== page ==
What follows is a brief description of adding Back and Forward widgets and functionality to your window. This is, after all, the key to any reasonable browser, so I'll illustrate the process for hooking up this functionality to your browser. The XUL file is the place to define your UI buttons. If you are proficient at XUL and CSS, you can make them into the style and appearance that you wish, but in this example the current navigator styles (using the Modern theme) are used.


Back and Forward Buttons

These are simple toolbar buttons. The Back and Forward buttons used in the Mozilla browser have an integrated menu that creates a list of the pages available for each one. Appearance is achieved by including the navigator CSS file and using a class specific to buttons (toolbarbutton-1). Here is the XUL code for the buttons:

...
<?xml-stylesheet href="chrome://navigator/skin" type="text/css"?>
...
<toolbarbutton id="back-button" class="toolbarbutton-1" 
              tooltiptext="Go Back"
              oncommand="goBack();"
              observes="canGoBack">
</toolbarbutton>

<toolbarbutton id="forward-button" class="toolbarbutton-1"
              tooltiptext="Go Forward"
              oncommand="goForward();"
              observes="canGoForward">
</toolbarbutton>

Apart from the class attribute on the buttons, others to watch for are oncommand, which bridges the functionality, and observes. The observes attribute determines if the button is active. There is a little bit of trickery involved to get the buttons to move to and from a disabled state. It depends on whether navigation can occur either Forward or Back. We will not go into that here, but the full source code for the XUL file and the JavaScript file used in this article is available for reference. Let's look at the code for the goBack() and goForward() functions.

function goBack()
{
    var webNavigation = myBrowser.webNavigation;
    if (webNavigation.canGoBack)
       webNavigation.goBack();
}

function goForward()
{
    var webNavigation = myBrowser.webNavigation;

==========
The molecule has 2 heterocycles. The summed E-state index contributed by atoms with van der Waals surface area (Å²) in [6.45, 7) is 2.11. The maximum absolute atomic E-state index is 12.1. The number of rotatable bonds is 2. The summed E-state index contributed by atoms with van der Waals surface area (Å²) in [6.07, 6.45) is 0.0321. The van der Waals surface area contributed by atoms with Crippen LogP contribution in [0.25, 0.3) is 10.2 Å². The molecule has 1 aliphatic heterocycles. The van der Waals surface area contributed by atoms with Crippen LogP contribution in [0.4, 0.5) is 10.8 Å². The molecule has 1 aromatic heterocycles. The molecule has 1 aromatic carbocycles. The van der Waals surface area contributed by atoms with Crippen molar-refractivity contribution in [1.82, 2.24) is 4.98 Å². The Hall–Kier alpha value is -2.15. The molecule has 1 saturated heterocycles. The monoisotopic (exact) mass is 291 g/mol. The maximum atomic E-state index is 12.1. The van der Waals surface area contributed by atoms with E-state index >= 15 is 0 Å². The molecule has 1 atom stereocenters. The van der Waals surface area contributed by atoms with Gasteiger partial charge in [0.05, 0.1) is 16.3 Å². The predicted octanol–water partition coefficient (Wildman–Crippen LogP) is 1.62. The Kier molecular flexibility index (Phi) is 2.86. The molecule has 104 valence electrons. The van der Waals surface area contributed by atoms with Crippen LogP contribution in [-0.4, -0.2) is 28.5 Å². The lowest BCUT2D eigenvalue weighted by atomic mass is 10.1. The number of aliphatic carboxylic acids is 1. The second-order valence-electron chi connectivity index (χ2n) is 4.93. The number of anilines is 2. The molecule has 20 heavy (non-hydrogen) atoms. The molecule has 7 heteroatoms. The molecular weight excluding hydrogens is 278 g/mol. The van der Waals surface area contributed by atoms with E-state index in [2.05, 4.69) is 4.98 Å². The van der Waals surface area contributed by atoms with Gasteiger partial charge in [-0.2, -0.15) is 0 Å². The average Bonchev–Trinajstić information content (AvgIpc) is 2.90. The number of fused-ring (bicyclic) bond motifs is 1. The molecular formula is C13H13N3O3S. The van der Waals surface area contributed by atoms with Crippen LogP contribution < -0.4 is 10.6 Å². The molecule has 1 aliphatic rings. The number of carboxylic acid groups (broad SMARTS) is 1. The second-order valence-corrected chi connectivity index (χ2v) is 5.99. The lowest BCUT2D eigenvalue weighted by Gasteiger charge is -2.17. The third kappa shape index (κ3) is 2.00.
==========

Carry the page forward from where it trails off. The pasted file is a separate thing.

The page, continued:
if (webNavigation.canGoForward)
       webNavigation.goForward();
}

Once again the webNavigation interface is accessed through the browser widget. After an efficiency check on the observer, the goBack() or goForward() routine from the interface is called. That's all there is to it--three lines of code. The foundations were laid in the initialization code, so now you reap the benefits.

Summary

The rest, as they say, is up to you. You can choose to make your browser as simple or as complex as you wish. Mozilla provides the widgets to hold your content, and as was illustrated in this article, it also gives you the source code to add rich functionality. I just touched the surface here. Other features you can hook in are context menus, events such as drag&drop and onclick on the content area, and view page source. If you are truly ambitious, you can even go one step further and use the tabbed browser. Integrated into the Mozilla browser and turned on by default, this has been a popular addition to the browsing experience, and has won over many new users. The <tabbrowser> widget is more complex than the basic browser, but could bring more rewards. And don't forget, if it doesn't exactly meet your needs, you can change the source code!

Brian King is an independent consultant who works with web and open source technologies.